Cabeiri deBergh Robinson expected to hear a story about suffering endured by people living near the disputed Line of Control between India and Pakistan. Robinson, an associate professor at the University of Washington Jackson School of International Studies, regularly visited the homes of Kashmiri families living in refugee resettlement villages while doing field work from 1998-2008. But she was surprised when this young man, sitting among his relatives, looked her in the eye and said, “I’m not a refugee. I’m a militant,” Robinson remembers. “Do you want to know about our cows getting shot by Indian snipers or do you want to know about the truly unspeakable things?”
The young man proceeded to tell her the reasons he had joined a militant organization: he had heard stories about human-rights violations on the Indian side of the Line of Control and felt strongly that he had a duty to take up jihad to protect Kashmiri sisters and mothers.
The man’s two brothers had both died, and his family refused to let their last son become a militant, so the man ran away. At the request of his father, the young man was sent home and the family moved farther away from the Line of Control to prevent him from running away again.
What struck Robinson during this story, and others like it, was how young men in Kashmir took up jihad as part of their history of conflict in the region, rather than as part of a political party, a more traditional understanding of jihad. “The idea that an individual would himself be obligated to determine whether a situation rises to the level of jihad really has no precedent either in classical or in modernist thinking,” she said.
Robinson’s research in Pakistan is now published in her book, Body of Victim, Body of Warrior, from University of California Press.
She explained that, throughout Islamic history, jihads have been tied to some sort of institution, which clearly defines when and how violence can be deployed.
This is not the case in Kashmir, Robinson said, where jihad is tied to refugees’ historical understanding and an individual sense of duty to Kashmiris living on the other side of the Line of Control.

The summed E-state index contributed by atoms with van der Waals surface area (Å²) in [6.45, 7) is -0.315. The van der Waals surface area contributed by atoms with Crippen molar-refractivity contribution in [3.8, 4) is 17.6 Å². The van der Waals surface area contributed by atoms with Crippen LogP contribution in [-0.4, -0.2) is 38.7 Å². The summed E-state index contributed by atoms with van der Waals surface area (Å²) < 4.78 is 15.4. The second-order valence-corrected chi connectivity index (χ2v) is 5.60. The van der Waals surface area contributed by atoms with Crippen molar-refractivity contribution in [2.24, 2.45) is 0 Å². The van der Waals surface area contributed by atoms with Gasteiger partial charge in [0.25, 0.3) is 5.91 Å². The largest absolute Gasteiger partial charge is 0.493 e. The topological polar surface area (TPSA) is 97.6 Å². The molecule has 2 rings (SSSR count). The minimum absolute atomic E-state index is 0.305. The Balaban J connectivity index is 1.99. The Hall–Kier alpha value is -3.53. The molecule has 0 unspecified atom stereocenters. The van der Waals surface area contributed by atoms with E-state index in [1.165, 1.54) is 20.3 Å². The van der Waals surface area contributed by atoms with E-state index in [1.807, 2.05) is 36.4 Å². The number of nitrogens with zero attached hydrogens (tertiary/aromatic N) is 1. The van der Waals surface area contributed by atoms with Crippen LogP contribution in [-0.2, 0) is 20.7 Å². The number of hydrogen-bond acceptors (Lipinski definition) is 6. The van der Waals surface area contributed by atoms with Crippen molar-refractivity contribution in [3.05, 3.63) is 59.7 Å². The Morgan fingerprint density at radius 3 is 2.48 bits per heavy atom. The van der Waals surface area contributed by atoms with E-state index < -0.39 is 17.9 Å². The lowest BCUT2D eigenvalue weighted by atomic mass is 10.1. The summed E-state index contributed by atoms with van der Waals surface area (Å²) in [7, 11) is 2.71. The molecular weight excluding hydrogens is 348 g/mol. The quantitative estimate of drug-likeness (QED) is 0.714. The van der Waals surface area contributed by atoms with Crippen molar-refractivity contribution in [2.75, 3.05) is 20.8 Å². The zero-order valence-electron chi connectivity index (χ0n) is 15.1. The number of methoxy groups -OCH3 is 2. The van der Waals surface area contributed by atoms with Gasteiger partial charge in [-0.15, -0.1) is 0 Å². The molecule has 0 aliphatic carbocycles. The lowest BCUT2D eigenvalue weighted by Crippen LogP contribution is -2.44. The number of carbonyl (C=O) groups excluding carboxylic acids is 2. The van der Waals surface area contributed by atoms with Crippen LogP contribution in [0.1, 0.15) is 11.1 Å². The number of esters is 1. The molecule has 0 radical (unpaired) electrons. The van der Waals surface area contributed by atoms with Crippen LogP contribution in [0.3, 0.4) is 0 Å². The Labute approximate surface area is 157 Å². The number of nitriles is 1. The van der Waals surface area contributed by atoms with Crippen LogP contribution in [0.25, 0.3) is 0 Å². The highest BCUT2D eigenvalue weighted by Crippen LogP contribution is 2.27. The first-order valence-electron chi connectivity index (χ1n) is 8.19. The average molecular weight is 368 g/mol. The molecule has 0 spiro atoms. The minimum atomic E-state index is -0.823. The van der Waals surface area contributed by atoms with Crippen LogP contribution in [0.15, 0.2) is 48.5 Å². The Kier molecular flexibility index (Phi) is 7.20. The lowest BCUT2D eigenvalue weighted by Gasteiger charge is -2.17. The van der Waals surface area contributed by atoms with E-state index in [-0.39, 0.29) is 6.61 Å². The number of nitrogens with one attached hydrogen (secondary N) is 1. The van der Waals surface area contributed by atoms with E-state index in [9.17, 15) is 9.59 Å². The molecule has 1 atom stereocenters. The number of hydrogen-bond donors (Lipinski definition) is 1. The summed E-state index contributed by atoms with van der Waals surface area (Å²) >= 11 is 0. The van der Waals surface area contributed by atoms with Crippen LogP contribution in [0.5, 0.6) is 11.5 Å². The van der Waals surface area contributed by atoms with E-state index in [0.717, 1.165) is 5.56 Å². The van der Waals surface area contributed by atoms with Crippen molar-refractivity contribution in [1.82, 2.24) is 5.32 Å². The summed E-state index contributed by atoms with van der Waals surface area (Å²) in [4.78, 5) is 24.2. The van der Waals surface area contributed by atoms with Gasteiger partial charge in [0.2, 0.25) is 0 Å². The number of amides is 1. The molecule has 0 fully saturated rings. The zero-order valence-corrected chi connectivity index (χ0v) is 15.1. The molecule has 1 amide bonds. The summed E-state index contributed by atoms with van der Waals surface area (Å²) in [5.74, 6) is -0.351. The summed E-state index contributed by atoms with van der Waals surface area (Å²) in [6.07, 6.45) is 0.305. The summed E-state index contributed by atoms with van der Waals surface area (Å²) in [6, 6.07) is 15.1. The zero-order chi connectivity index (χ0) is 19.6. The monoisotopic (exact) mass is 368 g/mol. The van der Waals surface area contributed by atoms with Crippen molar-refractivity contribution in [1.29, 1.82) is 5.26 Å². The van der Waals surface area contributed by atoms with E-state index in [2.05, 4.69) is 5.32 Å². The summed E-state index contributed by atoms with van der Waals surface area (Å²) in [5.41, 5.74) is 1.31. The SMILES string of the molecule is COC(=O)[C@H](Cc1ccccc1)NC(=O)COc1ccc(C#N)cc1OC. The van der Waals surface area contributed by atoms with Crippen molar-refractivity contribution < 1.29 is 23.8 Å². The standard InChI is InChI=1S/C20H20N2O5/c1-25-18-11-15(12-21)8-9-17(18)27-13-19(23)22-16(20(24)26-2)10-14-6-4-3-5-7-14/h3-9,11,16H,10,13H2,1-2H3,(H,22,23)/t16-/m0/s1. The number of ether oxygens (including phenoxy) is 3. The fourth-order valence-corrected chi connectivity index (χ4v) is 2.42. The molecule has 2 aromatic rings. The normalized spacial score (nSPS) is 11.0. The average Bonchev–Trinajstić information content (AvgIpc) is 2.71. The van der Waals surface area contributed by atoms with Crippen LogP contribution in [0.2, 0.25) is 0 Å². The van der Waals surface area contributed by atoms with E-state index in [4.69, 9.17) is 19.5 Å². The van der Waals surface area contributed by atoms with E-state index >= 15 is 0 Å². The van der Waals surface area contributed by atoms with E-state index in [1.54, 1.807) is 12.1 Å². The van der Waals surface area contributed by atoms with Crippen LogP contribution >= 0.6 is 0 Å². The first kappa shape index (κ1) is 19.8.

Kashmiris have made their homes in these settlements since 1947, when India and Pakistan, newly independent from British rule, both claimed the state of Kashmir. About two-thirds of Kashmir is controlled by India and about one-third is controlled by Pakistan. Refugees displaced near the Line of Control set up temporary villages and, 66 years later, among intermittent fighting and documented abuses against civilian populations, India and Pakistan have yet to reach a settlement. More than a generation of Kashmiris have grown up in these so-called “temporary” villages, which have permanent houses, well-developed agriculture, and are a far cry from other slum-like refugee camps.
Robinson became interested in how Kashmiris had been impacted by this long-term conflict while monitoring the conditions of detained people in Indian-controlled Kashmir. Most media and scholarship were focused on legal interpretations of treaties between India and Pakistan, she said.
But Robinson wanted to know why young Kashmiri men were willing to die and kill as part of militant organizations. She noted that the departure from a traditional view of jihad coincided with an emphasis on human rights at the United Nations and implementation of human rights laws around the world. “To forge jihad in defense of community or violation of the body is a notion that is very clearly a hybrid between classical ideas of sovereignty and modern ideas about individual rights,” she said.
Early in her field work, an elder who had helped settle one of the 1947 villages requested a meeting. After questioning her about her research and her views on other world events, the man gave Robinson what she calls “a gift.”
“These men get hot and emotional,” he told her. “And when they get hot and emotional they want to join the jihad. And I tell them, honor your mother by marrying well, get a good job, educate your daughters. These are ways also to defend human rights, and to fight for your nation and for mankind.”
Robinson said, “He encapsulated so much of the tension that I experienced throughout the course of my research and that I laid out in the book: The attempt to live as honorable and political beings under the shadow of guns of two nations.” Robinson said the younger generation has come to the conclusion that some sort of direct action is required to bring about the change they’ve spent their entire lives waiting for.
As Kashmir has become increasingly politicized, any model for peace will need to take into account the inability of states and Kashmiri leaders to rein in military organizations, Robinson said. Human rights abuses need to be taken into account and, over time, people will have to be convinced that conditions that led to fighting in the first place no longer exist.
By Kristina C. Bowman